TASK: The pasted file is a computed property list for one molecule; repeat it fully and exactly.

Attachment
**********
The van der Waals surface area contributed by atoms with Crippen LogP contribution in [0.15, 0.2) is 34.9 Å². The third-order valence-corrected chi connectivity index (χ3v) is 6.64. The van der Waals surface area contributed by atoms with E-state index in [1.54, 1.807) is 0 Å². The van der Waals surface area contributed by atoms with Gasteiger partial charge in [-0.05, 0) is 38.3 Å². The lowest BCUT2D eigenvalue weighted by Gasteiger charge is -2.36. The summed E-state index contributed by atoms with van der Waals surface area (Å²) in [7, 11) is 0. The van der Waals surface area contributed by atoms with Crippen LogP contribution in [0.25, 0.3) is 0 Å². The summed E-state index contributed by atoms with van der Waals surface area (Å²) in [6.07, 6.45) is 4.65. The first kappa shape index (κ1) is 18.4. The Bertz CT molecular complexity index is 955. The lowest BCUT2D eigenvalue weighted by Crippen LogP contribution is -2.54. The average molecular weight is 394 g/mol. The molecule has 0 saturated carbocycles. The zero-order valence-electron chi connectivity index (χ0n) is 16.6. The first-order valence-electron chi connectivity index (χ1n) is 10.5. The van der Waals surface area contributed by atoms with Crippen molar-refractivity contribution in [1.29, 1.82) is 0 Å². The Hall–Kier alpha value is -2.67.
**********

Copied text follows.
The van der Waals surface area contributed by atoms with Crippen LogP contribution in [0.15, 0.2) is 34.9 Å². The third-order valence-corrected chi connectivity index (χ3v) is 6.64. The van der Waals surface area contributed by atoms with E-state index in [1.54, 1.807) is 0 Å². The van der Waals surface area contributed by atoms with Gasteiger partial charge in [-0.05, 0) is 38.3 Å². The lowest BCUT2D eigenvalue weighted by Gasteiger charge is -2.36. The summed E-state index contributed by atoms with van der Waals surface area (Å²) in [7, 11) is 0. The van der Waals surface area contributed by atoms with Crippen LogP contribution in [0.25, 0.3) is 0 Å². The summed E-state index contributed by atoms with van der Waals surface area (Å²) in [6.07, 6.45) is 4.65. The first kappa shape index (κ1) is 18.4. The Bertz CT molecular complexity index is 955. The lowest BCUT2D eigenvalue weighted by Crippen LogP contribution is -2.54. The average molecular weight is 394 g/mol. The molecule has 0 saturated carbocycles. The zero-order valence-electron chi connectivity index (χ0n) is 16.6. The first-order valence-electron chi connectivity index (χ1n) is 10.5. The van der Waals surface area contributed by atoms with Crippen molar-refractivity contribution in [1.29, 1.82) is 0 Å². The Hall–Kier alpha value is -2.67.